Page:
Friday, August 1, 2008

Reasons To Be Cheerful: week of 08/01/08

Back on the 'cheerful' horse after a couple of busy cheer-impaired weeks.
Things and stuff keep catching my attention and drawing me this way and that...

Oh, the places you'll go!

1. Stumbling upon a blog post about the
oh-so-tempting and surely essential functioning reproduction Batphone
led first to Red Hot Phones.Com, where they sell such things (complete with flashing red light) and other compelling red 'emergency' and hot-line phones.

A little bit more delving led in turn to detailed instructions on How To Build Your Own Batphone, supplied at Millionaire Playboy.

But wait! The Millionaire Playboy article took me further along to Old Phones.Com, where they're selling beautifully refurbished antique telephones.

◀ I've wanted an old 1920's 'candlestick' phone as long as I can remember, but I'll admit that the 1940's 211 'hang-up' space-saver wall phone is pretty darn sexy, too. ▶

But just as the nagging notion of 'practicality' began to enter my fantasies, I found the 'Port-O-Rotary' portable rotary phone, listed at the SparkFun Electronics site.

It's also a refurbished old rotary dial telephone, but refitted as a completely functional 2-pound cell phone.

Available in black or red, complete with dialtone and original ringer, it charges on a battery just like your cell, the rotary dial funtions and works for phone numbers up to 15 digits, and when you plug the SIM card from your cellphone into its port, there's no difference to your cell service.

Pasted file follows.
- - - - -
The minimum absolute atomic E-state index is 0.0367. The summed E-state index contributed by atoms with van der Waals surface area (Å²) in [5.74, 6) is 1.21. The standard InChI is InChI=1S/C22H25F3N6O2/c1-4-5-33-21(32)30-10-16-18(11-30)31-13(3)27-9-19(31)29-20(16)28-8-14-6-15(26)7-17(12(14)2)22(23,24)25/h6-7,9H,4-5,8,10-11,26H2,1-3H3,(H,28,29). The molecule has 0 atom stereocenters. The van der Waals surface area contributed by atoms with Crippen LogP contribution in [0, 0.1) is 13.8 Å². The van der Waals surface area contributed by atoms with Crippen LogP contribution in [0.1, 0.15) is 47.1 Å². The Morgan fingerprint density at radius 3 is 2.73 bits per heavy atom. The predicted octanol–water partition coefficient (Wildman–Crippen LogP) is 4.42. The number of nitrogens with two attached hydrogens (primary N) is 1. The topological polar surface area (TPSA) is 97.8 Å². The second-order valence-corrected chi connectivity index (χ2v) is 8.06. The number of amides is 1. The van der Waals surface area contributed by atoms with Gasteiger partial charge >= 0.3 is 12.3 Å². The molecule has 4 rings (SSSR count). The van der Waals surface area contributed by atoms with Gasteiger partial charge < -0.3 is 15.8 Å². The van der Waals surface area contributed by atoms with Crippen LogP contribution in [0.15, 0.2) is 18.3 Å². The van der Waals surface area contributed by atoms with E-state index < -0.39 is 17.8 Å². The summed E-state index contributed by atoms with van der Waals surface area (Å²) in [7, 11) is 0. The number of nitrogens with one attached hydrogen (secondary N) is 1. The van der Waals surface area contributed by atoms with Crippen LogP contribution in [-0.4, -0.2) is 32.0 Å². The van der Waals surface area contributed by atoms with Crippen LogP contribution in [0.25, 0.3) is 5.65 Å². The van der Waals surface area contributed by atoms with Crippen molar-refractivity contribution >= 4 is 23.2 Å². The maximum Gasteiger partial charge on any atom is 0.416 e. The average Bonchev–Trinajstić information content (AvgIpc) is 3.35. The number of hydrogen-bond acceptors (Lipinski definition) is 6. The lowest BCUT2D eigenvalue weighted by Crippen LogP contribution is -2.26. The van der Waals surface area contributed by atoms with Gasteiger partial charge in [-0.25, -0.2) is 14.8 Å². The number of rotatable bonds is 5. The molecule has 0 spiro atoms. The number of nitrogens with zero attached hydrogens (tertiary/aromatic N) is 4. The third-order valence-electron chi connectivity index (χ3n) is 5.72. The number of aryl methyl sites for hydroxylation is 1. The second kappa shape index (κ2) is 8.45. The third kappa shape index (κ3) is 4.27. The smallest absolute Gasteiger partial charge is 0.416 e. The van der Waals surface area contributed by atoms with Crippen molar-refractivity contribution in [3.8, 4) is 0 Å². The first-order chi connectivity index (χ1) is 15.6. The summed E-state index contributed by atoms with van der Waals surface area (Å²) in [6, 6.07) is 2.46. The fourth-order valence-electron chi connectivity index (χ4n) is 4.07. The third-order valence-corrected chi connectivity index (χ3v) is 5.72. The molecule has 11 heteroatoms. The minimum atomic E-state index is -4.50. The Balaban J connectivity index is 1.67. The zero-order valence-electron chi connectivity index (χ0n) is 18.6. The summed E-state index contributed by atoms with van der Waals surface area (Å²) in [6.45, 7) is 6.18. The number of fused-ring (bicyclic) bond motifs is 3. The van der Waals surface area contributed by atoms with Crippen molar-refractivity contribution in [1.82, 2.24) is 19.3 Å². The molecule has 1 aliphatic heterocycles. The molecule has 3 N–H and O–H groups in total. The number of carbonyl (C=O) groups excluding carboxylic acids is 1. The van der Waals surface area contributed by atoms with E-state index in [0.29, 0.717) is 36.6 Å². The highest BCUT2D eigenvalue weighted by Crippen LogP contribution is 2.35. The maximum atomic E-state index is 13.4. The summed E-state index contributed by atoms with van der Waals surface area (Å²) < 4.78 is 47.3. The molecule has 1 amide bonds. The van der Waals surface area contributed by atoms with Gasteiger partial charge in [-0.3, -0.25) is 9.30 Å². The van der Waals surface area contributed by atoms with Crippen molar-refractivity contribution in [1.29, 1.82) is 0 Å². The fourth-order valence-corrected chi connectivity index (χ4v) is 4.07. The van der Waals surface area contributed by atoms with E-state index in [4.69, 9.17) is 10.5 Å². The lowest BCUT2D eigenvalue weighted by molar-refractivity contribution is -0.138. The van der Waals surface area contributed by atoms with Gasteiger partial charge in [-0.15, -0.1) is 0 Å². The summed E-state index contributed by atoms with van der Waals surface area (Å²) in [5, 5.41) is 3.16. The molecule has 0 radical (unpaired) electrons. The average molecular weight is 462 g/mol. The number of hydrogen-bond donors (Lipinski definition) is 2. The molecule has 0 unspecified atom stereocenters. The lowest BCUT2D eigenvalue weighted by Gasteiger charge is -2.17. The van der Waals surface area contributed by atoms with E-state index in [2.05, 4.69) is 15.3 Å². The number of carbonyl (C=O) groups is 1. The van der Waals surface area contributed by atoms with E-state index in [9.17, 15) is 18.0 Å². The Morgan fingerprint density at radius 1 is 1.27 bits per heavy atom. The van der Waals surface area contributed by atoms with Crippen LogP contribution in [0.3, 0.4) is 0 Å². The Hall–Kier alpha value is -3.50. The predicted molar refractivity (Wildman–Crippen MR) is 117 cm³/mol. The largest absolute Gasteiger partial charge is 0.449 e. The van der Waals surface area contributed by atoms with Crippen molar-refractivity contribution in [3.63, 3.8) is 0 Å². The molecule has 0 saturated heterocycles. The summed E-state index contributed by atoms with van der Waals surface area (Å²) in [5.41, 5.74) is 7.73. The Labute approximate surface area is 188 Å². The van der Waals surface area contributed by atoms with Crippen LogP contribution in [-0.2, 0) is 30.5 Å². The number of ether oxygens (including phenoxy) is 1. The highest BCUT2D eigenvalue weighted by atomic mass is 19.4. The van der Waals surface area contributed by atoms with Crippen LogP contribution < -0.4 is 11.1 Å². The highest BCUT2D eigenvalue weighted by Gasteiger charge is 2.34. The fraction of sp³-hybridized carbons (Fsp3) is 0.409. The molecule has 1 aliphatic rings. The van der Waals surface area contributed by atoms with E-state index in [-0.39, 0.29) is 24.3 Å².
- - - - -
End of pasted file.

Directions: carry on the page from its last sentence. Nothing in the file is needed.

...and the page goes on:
Practicality be damned, this is cool!

2. Speaking of cool, I was lucky enough a few days ago to catch the current art show at the Oakland Museum of California - -
'The Birth of the Cool: California Art, Design and Culture at Midcentury', before it leaves later this month.

It ran last year at the Orange County Museum of Art, and has been at a few other places since.
If the show continues to travel and comes to a museum near you, I can strongly recommend checking it out.

It was funny, though - - There was so much among the Eames chairs and large geometric abstract paintings and West Coast Jazz and all the rest that felt so very cozy to me; There was so much of it that I recall as being all around when I was growing up in the bay area. I could have moved in to the installation...

The show also featured a few examples of 'modern' mid-century design as represented in animated cartoons. In addition to the familiar sight of Gerald McBoing Boing and Wile.E Coyote, I was happily introduced to the work of experimental filmmaker Hy Hirsh (1911-1961).

The exhibition curators chose his 4-minute animated piece from 1959, 'Chasse des Touches', that set a musical background of Thelonius Monk's 'Evidence' against an expressive and hypnotic cascade of abstract imagery Hirsh had created with a manipulated cathode-ray tube and an optical printer.

The result is delightful, and reminiscent of some of animator Norman McLaren's early work.

Now I need more information! Now I need to see more examples! But for now...
- See The Iota Center website for a wealth of info about Hy Hirsh.

- Via UBUWEB, watch 'Come Closer'. From 1952, a film somewhat similar to 'Chasse des Touches', though centering more on his work with oscilloscope images.

3. Okay, here's me chiming in late on a topic that's already been discussed to death;
So I've now seen that first trailer for next year's 'Watchmen' movie a couple of times, and I'll admit that so far it's looking like maybe the flick won't suck.

- If you've not seen it yet, check out the trailer at IMDb
(or at Empire).

As with so many movies, (comic book-related or not)